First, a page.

Learning to fly
A podcast has a SoBo poet talking about the experiences she gained after leaving the comfort of home
Living in South Bombay must sometimes feel like living in a different universe to some young people. They don't need to cross the geographical border at Lower Parel for any reason, because their world is ensconced within the parameters of their gated societies, private clubs and educational institutions. And they are happy living that sheltered existence. It's the only way of being that they have really known. But that's precisely what puts them at risk of being a frog in a well, or so says Natasha Malpani Oswal in her recently launched podcast, called Boundless.
In it, Oswal — who was that very SoBo person for the first 20 years of her life — talks about how her worldview changed after she shifted countries for higher studies, spreading her wings and learning to fly. She ended up spending 10 years in the UK and the US, returning to India only in 2018. And once she did, she started penning down her thoughts in the form of short poems since Oswal, whose day job is with a digital entertainment company, felt that it would help her re-adjust to life in the country. Those poems were later turned into a book, which is the basis for the podcast the 31-year-old started in October.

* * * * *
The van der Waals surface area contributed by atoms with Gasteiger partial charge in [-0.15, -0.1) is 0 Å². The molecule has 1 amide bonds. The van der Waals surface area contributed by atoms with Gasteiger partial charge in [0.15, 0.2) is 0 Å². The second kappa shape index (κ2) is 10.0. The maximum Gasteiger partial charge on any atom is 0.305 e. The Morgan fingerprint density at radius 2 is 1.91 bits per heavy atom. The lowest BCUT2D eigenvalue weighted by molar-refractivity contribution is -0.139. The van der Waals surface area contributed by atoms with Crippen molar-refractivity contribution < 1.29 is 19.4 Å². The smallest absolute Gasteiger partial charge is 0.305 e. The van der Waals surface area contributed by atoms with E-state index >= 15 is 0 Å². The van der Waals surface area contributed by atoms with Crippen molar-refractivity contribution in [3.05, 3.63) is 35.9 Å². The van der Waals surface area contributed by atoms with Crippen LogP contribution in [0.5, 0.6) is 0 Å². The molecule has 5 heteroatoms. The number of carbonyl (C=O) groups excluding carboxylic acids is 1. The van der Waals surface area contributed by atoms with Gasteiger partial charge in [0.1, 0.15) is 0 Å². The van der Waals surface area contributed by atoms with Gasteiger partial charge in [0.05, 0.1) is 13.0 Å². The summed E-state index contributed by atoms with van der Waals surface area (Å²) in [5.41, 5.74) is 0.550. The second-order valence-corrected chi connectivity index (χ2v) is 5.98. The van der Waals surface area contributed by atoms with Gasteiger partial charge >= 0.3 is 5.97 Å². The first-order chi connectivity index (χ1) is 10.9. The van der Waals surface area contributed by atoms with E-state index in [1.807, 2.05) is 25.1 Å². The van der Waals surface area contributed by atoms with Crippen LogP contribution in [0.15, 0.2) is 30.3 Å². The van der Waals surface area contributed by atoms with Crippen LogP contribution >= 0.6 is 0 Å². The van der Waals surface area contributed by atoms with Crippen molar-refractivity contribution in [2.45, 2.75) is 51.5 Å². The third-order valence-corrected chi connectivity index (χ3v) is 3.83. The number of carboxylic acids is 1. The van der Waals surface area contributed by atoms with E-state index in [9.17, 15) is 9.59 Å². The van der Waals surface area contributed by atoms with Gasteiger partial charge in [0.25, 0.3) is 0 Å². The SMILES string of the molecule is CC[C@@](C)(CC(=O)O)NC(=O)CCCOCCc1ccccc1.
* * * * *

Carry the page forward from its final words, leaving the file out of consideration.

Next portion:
The episodes are pages in a personal diary, in effect. Oswal lays bare a wide gamut of human emotions she felt after she flew her SoBo nest.
These range from love and longing, to courage and uncertainty, to pride and prejudice. There's one, for instance, in which she talks about the importance of vulnerability as a human trait. She says that people rarely warm up to someone who comes across as Mr or Ms Perfect. Instead, we are drawn more to a person who doesn't, or isn't able to, hide his or her weaknesses. "Being vulnerable also helps us understand our own selves. It takes us time to really get a grasp on our thoughts. It's only when you open yourself up in front of the mirror can you see yourself being reflected for who you are," she says.
There are other episodes that deal with subjects like those pesky aunties at weddings who ask you questions like, "Beta, tum kab shaadi karoge?" Oswal starts each one with a poem she has written, and then goes on to discuss the piece, peppering her talk with slice-of-life observations and nuggets of wisdom. It's a self-help sort of podcast, in that sense. But at its core, it remains a product that was possible only because a 20-year-old SoBo girl migrated to a distant land to face her fears and, as a result, develop the emotional intelligence to translate her thoughts into verse.
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